Political agitators in Nigeria are using the dispute over caricatures of Mohammed as a pretext to incite violence between Muslims and Christians, writes Thomas Mösch in his commentary
Without a doubt the current caricature controversy has very little to do with a recent series of murders and arson attacks in several Nigerian cities. The reason is clear: In only one of the cities was the unrest linked to anti-Danish protests.
The sad truth of the matter is that there are groups and bands of individuals throughout the most populous country in Africa that use every opportunity to exploit people's differences in order to achieve their own ends, pitting Muslims against Christians, and stirring up rivalries between various ethnic groups.
North versus South
Such tendencies are most common where social and economic prospects remain particularly bleak. The Muslim dominated north feels left behind now that the south, in addition to its dominant economic role, has assumed political leadership with the election of President Olusegun Obasanjo.
There is also considerable upheaval in the south. After seven years of official democracy, most residents in the oil-rich Niger Delta have yet to receive a greater share of the oil revenue flowing from their land.
The recent spate of attacks on the Christian minority in the north and continuing instability in the Niger Delta show once again that Nigeria's political elite has failed to come up with a convincing plan of action for the country's future. In Nigerian politics – as in the world of business – it's everyone for themselves.
Many major players in Nigeria are willing to do anything to get what they want, even if it means risking civil war. Up until now, President Obasanjo has barely managed to keep the country from sliding into total chaos.
Strategies for staying in power
He has achieved this by making concessions, for example, tacitly accepting the introduction of Islamic law in the north, a move that was unconstitutional. In other cases, he has reacted with by using such excessive military force that there is little difference between his rule and the old military regime.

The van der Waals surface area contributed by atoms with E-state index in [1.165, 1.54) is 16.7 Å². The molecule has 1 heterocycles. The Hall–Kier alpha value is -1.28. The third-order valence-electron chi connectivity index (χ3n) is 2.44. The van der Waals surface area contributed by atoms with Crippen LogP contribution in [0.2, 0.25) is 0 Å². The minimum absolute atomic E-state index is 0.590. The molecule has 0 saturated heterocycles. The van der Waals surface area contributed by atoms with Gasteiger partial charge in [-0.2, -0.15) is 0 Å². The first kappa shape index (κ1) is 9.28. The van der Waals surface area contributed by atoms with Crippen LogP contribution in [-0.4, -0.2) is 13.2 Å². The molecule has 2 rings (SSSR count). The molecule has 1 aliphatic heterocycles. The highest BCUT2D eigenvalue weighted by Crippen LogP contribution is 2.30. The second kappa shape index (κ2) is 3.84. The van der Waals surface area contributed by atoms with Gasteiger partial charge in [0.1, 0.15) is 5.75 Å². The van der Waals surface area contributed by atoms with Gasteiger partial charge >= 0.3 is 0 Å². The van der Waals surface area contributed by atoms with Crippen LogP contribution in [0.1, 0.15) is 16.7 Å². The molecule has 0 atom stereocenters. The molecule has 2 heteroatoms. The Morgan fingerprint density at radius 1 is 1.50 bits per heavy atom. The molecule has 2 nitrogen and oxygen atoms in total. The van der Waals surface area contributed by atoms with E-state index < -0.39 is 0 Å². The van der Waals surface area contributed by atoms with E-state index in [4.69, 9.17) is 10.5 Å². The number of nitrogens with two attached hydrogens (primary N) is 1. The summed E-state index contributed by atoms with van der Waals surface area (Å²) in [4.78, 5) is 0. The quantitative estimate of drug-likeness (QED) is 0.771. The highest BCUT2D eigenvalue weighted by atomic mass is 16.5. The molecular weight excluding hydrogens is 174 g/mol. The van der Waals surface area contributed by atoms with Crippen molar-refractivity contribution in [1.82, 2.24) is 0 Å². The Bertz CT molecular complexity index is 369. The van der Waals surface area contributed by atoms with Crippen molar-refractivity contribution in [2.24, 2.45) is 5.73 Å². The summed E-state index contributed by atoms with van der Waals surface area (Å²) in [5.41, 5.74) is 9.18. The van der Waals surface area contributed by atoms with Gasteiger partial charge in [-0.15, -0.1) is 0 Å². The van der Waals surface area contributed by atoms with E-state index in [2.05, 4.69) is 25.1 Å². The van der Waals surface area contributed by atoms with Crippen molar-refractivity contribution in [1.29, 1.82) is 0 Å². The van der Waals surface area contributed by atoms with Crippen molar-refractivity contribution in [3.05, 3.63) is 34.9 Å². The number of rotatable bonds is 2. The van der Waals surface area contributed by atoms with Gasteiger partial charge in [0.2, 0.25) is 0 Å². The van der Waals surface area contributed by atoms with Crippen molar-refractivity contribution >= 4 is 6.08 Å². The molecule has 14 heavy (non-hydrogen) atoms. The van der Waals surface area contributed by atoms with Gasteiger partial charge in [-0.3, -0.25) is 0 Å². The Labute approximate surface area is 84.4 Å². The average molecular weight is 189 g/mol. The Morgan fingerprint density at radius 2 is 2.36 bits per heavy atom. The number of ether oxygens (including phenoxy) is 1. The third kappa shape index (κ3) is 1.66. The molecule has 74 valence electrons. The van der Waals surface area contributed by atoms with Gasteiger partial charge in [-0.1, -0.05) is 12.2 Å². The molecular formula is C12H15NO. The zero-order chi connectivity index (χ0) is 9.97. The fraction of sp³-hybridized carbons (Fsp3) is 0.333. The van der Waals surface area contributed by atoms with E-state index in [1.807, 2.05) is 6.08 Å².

As if that were not enough, now President Obasanjo has left the door open to a possible third term of office. Next year Nigerians will go to the polls to elect a new president – and the current constitution prevents Nigeria's current leader from running again.
While Obasanjo has not publicly said that he will stand for re-election, there is widespread speculation that he is working behind the scenes to remain in office, and the president's supporters are pushing to amend the constitution – a highly controversial issue. In the city of Katsina, it was this dispute that sparked brutal attacks on Christians.
Political solutions that go beyond religious differences
In the run-up to the elections, many politicians are turning to religion to mobilize their supporters. Taking advantage of the uproar over the caricatures of Mohammed to bolster their popularity, legislators in the northern majority Muslim state of Kano cheered as the parliament burned the Danish flag – a sad diversion from the real problems facing the country.
If Nigeria is to have a future, politicians and religious leaders there must realize that they have to find Nigerian solutions to Nigerian problems. This can only happen if they go beyond religious and ethnic differences.
Unfortunately, many people long for the old days, when their lives were entirely dictated by their own, assumably traditional values. Europe has repeatedly endured the painful experience of discovering that there no going back. Africa is in the process of learning the same lesson.
Fortunately, there are people in Nigeria who understand that it is better to join hands and tackle the challenges of the future together. The international community should give them its full support.
A leading positive force for change is the "Center for Inter-Religious Dialogue" in Kaduna, a city that has seen recurring violence between Muslims and Christians.
Each bloody clash leaves hundreds of dead in the streets. Many who routinely pour oil on the fire have finally realized that violence only breeds more violence. Perhaps this explains why the situation has remained relatively calm in Kaduna, at least for the time being.
© DEUTSCHE WELLE/DW-WORLD.DE/Qantara.de 2006
Translated from the German by Paul Cohen
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